Bereaved families, patients and carers will travel to Parliament to protest the ongoing deaths crisis at the Norfolk and Suffolk Foundation Trust (NSFT).

The Campaign to Save Mental Health Services in Norfolk and Suffolk group will also meet MPs from Norfolk and Suffolk next Tuesday.

A report by auditors Grant Thorton, commissioned by the Norfolk and Suffolk Integrated Care Boards, found 8,440 deaths between April 2019 and October 2022, all of whom were either under the care of the trust, or had been up to six months before they died.

It was found that NSFT had “lost track of patient deaths”.

But doubts have been raised about the integrity of the report after it was found it had been amended three times before publishing.

In an open letter to the Health Secretary and Minister for Mental Health, campaigners said: “‘The key findings in Grant Thornton’s report are disgraceful. They present evidence of shocking and unacceptable problems with NSFT’s recording and reporting of mortality data yet in the report, governance is described as ‘strong’ or ‘requires improvement’.

“Instead of providing the promised ‘single truth’ and verification of the mortality data, this report feels to bereaved relatives like corporate ‘gaslighting’ and a minimisation of deaths which further harms bereaved people.”

Rob Behrens, the Parliamentary and Health Service Ombudsman, said: “I am concerned at the difference between the draft report and the published report, and because the differences in the texts at key points are so huge, that this is not just a bureaucratic drafting of the issue.”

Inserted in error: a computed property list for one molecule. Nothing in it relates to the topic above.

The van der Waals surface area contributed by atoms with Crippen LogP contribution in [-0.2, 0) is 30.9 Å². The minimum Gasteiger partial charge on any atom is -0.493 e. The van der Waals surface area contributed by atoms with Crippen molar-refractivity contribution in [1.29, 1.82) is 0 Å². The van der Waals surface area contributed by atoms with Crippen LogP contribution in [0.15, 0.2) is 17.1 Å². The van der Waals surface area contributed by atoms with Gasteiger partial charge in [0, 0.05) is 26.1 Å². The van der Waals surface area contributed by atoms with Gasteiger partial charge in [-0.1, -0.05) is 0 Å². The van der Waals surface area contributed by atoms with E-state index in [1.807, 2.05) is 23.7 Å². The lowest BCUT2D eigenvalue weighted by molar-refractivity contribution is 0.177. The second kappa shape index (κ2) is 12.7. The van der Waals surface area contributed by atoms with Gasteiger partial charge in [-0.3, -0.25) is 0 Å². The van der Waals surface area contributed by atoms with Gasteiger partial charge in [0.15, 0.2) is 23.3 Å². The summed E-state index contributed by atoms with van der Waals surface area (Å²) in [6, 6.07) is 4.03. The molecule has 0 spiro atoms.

Campaigners are calling for NSFT to be disbanded following what they term the largest death crisis in the history of the NHS, and want a police investigation and statutory public inquiry.

NSFT was rated “inadequate” by the Care Quality Commission in April 2022, the fourth time it received that rating, but was deemed “requires improvement” in February 2023, though they remain in special measures.

East Anglian Daily Times:

A spokesperson for NSFT said the trust was on a "rapid" journey of improvement strengthened by its chief executive officer Caroline Donovan.

The spokesman said: “We offer our sincere condolences to all families and carers of people who have lost loved ones. We can assure all families and carers that we are working really hard to learn from these incidents and do our very best to ensure they are minimised in future.

“A review of prevention of future deaths is already underway to ensure improvements in practice have been made and learning is embedded across our clinical services."

The trust said there had been "significant amount of work" over how it collected and used data, including a new system in the last six months.

The trust spokesperson said: "Key themes which we are working on, include, but not limited to are communication, waiting times, medicines management and record keeping. As an example, one area where we have made considerable progress is our work with service users, families and carers across Norfolk and Suffolk."